Mental Health Awareness Week
At SIG for Mental Health Awareness Week we’re focusing on anxiety. Anxiety is one of the most common mental health problems we can face, with a quarter of adults feeling so anxious that it has stopped them from doing the things they want to do some or all of the time.
Here we’ve collated some suggestions for coping with anxiety from trusted sources such as the Mental Health Foundation and the NHS. More resources can be found throughout their websites, and if you’re struggling with feelings of anxiety, seek support. Contact your local GP or a helpline service.
The Mental Health Foundation’s suggestions for coping with feelings of anxiety:
1. Focus on your breathing
When you’re having anxious thoughts try focusing on your breathing, concentrating on the feeling of your body as you breathe in and out. It can help you control the thought.
4-7-8 breathing technique
Close your mouth and quietly breath in through your nose, counting to four in your head. Hold your breath and count to seven. Breathe out through your mouth, making a whoosh sound while counting to eight. Repeat three more times for a total of four breath cycles.
Some people find relaxation exercises work too, while others find mindfulness useful.
2. Get moving
Exercise is a good way of dealing with anxiety.
Remember, activity doesn’t have to be vigorous; try some gentle stretches, yoga, or seated exercises. Or just go for a walk. Going for a run, swimming, or taking part in a fitness class can give you something else to think about. It needs a bit of concentration, so takes your mind of the anxious thoughts. Any amount of exercise will help.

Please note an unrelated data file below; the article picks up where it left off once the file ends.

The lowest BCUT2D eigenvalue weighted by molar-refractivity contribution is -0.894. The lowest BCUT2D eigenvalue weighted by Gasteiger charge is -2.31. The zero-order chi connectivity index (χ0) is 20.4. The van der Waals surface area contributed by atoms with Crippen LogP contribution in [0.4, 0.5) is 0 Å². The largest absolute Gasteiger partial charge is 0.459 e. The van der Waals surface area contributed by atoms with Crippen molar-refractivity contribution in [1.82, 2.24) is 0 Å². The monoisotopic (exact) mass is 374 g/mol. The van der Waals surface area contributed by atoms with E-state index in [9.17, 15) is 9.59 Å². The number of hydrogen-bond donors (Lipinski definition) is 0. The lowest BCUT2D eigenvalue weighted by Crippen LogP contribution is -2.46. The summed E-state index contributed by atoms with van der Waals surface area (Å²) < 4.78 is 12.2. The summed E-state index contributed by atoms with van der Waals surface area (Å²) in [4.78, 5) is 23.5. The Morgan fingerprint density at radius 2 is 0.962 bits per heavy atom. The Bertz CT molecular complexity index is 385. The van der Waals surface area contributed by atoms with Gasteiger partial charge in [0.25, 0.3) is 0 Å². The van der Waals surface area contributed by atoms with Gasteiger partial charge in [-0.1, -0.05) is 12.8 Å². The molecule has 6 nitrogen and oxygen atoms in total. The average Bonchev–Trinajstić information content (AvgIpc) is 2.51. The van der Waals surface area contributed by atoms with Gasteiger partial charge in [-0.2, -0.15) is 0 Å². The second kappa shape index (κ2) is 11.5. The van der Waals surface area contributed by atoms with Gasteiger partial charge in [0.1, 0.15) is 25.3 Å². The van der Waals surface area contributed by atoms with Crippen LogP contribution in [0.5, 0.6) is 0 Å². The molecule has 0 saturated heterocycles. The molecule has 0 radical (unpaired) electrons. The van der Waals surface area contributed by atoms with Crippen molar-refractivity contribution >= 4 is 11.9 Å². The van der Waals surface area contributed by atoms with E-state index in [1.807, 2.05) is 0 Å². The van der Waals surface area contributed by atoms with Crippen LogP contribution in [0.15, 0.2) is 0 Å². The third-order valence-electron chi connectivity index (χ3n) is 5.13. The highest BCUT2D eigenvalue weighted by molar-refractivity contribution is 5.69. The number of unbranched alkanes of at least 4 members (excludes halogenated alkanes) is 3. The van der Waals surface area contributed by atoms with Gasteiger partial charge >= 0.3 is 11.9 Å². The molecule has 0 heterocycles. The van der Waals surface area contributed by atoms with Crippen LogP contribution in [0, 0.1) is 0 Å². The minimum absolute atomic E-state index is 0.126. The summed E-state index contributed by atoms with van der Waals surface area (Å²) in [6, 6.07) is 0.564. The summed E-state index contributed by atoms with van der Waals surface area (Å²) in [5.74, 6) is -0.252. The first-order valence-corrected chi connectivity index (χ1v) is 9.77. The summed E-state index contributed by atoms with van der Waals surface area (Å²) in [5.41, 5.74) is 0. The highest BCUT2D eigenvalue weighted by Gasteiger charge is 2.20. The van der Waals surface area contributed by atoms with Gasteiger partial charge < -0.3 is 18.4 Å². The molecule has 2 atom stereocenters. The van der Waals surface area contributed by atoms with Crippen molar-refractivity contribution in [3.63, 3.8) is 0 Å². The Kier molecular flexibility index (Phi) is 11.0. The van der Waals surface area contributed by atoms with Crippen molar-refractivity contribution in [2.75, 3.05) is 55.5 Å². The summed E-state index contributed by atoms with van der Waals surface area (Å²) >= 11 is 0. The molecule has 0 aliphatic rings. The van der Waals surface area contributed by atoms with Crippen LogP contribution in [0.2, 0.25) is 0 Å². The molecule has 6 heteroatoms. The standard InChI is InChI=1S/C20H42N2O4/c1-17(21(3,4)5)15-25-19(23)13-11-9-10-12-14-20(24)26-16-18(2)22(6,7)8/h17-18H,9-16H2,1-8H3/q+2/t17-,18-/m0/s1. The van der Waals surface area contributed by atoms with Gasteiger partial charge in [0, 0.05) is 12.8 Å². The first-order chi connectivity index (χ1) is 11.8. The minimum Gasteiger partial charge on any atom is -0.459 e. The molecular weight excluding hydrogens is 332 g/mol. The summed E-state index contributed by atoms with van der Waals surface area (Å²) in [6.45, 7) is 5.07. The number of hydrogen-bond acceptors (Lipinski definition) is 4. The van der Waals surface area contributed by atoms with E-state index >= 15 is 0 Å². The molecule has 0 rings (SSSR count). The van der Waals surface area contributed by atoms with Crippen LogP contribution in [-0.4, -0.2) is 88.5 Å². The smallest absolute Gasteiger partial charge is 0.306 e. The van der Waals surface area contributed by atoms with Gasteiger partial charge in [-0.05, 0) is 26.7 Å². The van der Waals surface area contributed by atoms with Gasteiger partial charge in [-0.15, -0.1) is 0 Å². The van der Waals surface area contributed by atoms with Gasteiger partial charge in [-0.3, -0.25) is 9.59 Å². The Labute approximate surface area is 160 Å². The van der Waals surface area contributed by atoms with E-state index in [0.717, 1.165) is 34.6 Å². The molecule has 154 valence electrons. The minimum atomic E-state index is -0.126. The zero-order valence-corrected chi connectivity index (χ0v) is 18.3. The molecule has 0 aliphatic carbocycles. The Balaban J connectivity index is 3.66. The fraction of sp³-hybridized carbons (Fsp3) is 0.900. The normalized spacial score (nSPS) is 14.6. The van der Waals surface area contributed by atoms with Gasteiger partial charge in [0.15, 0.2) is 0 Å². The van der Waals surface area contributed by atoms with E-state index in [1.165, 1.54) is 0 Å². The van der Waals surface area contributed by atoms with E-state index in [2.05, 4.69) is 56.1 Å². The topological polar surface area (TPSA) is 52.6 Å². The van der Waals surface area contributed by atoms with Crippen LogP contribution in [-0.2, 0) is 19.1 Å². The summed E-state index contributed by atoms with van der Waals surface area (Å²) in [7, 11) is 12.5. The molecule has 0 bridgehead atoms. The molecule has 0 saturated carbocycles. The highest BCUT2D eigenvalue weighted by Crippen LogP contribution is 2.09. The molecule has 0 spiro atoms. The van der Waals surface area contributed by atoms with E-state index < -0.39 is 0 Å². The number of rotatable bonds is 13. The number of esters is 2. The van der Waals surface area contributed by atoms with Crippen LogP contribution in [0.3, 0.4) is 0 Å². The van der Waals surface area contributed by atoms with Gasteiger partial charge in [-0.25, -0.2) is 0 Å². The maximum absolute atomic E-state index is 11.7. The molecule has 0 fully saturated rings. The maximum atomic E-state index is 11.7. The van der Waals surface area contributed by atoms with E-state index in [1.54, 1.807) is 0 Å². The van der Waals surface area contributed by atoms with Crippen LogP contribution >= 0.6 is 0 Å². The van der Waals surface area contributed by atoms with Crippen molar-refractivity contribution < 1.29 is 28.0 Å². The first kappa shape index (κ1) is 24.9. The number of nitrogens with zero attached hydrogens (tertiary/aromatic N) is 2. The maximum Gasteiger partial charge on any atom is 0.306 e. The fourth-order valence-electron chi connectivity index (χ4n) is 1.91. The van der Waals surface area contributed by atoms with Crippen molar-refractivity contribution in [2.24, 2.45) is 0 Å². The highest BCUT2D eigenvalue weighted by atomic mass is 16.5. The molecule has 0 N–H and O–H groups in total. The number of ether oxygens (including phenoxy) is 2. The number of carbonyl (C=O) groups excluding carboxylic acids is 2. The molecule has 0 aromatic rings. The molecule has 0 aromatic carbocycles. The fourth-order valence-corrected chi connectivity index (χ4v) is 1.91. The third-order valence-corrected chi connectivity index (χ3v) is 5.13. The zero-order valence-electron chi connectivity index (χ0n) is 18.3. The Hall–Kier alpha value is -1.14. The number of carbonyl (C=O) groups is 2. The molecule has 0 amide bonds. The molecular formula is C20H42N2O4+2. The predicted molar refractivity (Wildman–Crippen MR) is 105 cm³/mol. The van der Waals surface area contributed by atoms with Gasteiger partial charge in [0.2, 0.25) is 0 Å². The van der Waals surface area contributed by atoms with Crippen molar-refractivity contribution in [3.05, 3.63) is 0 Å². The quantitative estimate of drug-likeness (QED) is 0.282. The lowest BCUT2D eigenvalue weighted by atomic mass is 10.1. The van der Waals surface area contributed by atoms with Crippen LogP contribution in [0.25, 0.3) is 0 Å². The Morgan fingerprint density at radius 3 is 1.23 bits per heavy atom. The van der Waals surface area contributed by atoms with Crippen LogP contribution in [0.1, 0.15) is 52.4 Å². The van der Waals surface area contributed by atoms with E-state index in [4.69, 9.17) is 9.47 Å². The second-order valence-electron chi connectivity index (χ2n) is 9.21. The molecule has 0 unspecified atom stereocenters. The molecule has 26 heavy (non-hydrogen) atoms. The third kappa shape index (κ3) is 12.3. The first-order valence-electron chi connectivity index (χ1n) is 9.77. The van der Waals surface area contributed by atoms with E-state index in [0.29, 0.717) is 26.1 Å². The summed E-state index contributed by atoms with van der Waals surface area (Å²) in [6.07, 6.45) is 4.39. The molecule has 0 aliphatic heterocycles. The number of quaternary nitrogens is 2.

Read more about how exercise can help improve our mental health.
3. Keep a diary
It’s important that we don’t try to ignore our worries. Taking the time to keep a record of what’s happening in your life and how it’s affecting you can help you understand what is triggering your feelings of anxiety. Knowing this can help you better prepare for and manage situations that may cause anxiety.
Sometimes it helps to give yourself a certain time of day to be your ‘worry time’. It could be half an hour first thing in the morning for to sit with your worries and write them down in your diary. When that’s out of the way, you can move on with the rest of your day. This can help you take control and stop anxiety getting in the way of what you want to do.
4. Challenge your thoughts
Anxiety can lead us to think about things over and over again in our brain. This is called ‘rumination’ and it’s not helpful. When you catch yourself ruminating try to write down the thought and to challenge it. Is what you’re worrying about likely to happen? Are you being realistic? Have you had similar thoughts which have not turned into reality? This can make it easier to challenge the thoughts and stop them from overwhelming you.
5. Get support for money worries
A common cause of anxiety is money. If you’re worried about not being able to pay bills, are struggling to repay debt, or aren’t sure if you
can cover your family’s living costs, seek help. Make sure you are claiming all the government supports that you’re entitled to. You can also speak to an organisation such as Citizens Advice or StepChange.
6. Spend time in nature
We know that spending time in nature has a positive impact on our mental health. It can help us feel calmer and less stressed. This can be as simple as tending some flowers in a window box or going for a walk in the woods. Any amount of time doing this is good for us, but to really get the benefit, try to spend a significant period of time – maybe an hour or longer – when you can really connect with nature and immerse yourself. Find out more about the benefits of nature.